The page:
Real lessons from the UK frontline

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An operator’s advice one week out from the COVID-19 peak

Last Tuesday, 7 April, Ansell Strategic organised a 60-minute Zoom video conference with Tom Lyons (Managing Director) and Brett Burton (Director) of the UK’s Black Swan Care Group, which operates 20 aged care homes across East Britain, now including two with COVID-19 outbreaks.

Importantly, England is three weeks ahead of Australia with the pandemic, which is forecast to ‘peak’ in five days’ time – 14 April.

The video conference objective: use the UK’s aged care experience as a warning rather than a prediction, with lessons to be learnt in preparations for the ‘peak’.

Also sitting in were Sean Rooney (LASA CEO), Pat Sparrow (ACSA CEO), Kate Gainer (Senior Analyst at Uniting Australia), with Amber Cartwright and Cam Ansell (Ansell Strategic).

It is compelling viewing for any operator (and bureaucrat). Watch it below:

Below are the major points.

Black Swan’s virus experience

Across the two homes that have COVID-19 infections, 37 residents have tested positive, three have died, three are in hospital and three are at a palliative stage. And one staff member is in critical care.

15% of the staff have self-isolated on sick leave and are ‘scared’.

Before the outbreaks they had implemented ‘no visitors’. Following guidelines, PPEs were not used, and fresh stocks were not generally available.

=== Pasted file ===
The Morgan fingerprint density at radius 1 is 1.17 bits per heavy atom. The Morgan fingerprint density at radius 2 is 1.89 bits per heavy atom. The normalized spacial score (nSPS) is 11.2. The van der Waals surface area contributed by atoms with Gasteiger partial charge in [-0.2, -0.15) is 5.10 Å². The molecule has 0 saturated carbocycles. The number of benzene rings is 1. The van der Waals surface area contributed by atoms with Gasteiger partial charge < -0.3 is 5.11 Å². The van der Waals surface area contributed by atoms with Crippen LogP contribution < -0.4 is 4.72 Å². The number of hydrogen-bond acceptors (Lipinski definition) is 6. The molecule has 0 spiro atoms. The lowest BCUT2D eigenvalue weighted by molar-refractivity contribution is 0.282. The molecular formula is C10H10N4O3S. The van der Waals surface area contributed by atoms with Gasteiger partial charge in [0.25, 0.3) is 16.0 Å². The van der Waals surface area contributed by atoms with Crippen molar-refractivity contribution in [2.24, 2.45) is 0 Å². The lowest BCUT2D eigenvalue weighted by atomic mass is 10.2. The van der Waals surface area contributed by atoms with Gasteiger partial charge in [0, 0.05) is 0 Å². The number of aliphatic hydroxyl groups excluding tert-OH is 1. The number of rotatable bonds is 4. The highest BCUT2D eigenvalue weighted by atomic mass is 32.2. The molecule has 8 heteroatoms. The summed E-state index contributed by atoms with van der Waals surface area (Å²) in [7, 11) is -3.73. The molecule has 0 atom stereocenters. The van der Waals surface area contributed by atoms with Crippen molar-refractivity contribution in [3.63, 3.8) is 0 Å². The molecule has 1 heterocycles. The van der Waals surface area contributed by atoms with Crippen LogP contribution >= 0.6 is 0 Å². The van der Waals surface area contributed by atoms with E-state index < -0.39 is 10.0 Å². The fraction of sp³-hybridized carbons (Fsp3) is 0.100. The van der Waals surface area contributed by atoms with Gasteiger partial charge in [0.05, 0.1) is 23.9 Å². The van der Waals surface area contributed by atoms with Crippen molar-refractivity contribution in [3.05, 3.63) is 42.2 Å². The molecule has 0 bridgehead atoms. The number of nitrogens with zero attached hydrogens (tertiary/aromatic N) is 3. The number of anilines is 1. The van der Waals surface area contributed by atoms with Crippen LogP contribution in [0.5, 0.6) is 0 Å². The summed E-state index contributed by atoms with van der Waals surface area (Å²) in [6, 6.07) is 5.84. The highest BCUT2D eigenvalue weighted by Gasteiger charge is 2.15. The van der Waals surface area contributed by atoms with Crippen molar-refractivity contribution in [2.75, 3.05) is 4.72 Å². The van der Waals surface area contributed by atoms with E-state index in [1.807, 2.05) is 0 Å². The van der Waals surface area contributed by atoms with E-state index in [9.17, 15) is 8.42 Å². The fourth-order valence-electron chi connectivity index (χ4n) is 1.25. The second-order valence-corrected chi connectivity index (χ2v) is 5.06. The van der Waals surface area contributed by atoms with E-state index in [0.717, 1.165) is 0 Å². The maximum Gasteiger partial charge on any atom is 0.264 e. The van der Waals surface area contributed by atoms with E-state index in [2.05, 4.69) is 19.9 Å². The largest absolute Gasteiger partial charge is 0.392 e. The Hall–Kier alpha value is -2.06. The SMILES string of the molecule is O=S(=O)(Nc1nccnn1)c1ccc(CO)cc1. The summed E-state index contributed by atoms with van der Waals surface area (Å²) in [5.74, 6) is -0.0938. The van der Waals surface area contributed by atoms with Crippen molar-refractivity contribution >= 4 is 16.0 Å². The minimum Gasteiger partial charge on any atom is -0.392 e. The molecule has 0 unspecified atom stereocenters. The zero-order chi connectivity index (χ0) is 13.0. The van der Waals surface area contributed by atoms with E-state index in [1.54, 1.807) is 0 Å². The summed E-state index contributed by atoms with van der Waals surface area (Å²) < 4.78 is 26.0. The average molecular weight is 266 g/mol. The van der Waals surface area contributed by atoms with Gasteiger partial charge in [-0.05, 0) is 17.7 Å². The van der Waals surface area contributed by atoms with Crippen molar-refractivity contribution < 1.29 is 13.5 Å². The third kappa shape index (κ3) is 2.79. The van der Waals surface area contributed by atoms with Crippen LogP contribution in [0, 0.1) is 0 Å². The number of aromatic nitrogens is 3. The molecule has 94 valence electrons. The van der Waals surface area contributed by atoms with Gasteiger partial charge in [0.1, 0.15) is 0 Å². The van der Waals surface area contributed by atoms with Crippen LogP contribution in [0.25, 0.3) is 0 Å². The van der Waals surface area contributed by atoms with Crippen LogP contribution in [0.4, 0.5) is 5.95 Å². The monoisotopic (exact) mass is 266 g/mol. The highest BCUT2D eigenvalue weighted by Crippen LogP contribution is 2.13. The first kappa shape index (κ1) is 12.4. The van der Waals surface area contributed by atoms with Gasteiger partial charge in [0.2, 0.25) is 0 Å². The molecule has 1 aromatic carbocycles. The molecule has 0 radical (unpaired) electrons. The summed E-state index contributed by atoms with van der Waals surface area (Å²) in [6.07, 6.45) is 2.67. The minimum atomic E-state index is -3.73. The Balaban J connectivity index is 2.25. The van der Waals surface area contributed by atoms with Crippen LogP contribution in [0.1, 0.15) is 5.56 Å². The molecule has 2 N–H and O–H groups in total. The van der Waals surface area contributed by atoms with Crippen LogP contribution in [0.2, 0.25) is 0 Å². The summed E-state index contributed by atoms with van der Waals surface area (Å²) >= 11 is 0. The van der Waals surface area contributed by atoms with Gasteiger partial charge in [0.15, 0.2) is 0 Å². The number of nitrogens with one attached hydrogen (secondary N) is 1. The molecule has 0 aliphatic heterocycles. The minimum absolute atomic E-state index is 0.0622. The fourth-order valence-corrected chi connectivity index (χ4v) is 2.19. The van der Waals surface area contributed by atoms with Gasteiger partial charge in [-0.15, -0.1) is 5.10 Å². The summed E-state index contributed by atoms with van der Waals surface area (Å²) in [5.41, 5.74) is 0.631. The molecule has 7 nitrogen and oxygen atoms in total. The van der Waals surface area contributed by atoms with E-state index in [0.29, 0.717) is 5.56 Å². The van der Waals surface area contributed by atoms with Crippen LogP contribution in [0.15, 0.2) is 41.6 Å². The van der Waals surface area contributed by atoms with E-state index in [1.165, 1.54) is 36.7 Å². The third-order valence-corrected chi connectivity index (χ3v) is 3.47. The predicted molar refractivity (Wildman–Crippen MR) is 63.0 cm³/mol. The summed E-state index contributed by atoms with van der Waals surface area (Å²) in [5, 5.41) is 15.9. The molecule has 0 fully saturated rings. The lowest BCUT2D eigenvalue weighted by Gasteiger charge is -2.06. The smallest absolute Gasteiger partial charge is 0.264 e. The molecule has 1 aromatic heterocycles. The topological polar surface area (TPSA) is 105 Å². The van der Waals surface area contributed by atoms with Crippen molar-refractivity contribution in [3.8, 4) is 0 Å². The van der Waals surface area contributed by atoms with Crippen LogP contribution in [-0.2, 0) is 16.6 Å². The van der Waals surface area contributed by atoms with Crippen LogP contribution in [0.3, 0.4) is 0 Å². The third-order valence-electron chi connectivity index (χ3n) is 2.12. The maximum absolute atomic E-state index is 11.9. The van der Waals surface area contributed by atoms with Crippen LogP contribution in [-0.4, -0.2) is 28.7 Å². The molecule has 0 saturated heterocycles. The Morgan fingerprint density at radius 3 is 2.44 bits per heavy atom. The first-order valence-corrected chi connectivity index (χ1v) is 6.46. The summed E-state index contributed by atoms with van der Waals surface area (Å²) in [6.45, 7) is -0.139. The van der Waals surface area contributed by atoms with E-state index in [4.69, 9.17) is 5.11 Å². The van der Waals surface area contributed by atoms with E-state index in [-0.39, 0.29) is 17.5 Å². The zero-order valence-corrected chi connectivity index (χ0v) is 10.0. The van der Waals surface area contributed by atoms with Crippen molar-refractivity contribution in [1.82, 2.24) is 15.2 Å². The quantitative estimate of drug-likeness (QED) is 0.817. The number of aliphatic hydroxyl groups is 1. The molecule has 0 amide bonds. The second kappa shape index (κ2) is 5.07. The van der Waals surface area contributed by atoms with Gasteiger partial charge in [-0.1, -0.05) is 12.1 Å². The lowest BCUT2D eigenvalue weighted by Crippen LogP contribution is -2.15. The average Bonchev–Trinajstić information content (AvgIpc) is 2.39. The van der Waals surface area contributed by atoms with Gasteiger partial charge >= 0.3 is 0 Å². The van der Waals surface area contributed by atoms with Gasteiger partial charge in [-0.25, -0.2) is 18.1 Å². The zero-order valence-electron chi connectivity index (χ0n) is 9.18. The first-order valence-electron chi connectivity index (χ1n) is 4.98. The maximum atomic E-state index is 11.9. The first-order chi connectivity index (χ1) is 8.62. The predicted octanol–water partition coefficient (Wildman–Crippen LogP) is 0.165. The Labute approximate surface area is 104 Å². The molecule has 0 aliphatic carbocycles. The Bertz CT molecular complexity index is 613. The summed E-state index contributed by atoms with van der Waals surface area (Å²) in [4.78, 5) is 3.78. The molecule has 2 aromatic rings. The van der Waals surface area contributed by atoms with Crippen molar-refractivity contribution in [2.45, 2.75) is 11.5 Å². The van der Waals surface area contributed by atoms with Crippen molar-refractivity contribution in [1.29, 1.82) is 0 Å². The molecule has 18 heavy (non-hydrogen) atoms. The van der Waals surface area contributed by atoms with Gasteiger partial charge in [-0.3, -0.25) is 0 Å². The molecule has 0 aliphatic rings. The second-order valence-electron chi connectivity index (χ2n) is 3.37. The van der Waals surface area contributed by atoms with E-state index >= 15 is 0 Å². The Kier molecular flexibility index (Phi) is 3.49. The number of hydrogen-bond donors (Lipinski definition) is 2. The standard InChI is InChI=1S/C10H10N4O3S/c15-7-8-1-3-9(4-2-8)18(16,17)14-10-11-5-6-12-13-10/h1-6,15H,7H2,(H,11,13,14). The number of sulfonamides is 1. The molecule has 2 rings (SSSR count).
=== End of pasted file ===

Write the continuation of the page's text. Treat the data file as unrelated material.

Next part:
The infection in one home came from a resident returning from hospital who was isolated for seven days after being brought to the home as per the Government’s guidelines. On the eight day, they showed symptoms.

The infection in the second home was transmitted by a staff member returning from a trip to Spain with no symptoms and before testing protocols had been put in place. They were on night roster and had visited multiple resident rooms.

Infections in this home went from 0 to 20 in three days, and then one to two a day.

The immediate impact was: “you can’t get staff and you can’t share staff”.

Following the outbreak, no doctors were prepared to visit the homes for 10 days and no one could be tested.

The lack of hospital beds mean that residents who had advanced UTIs and falls were deemed to be unsuitable for admission by paramedics – leaving them in the home.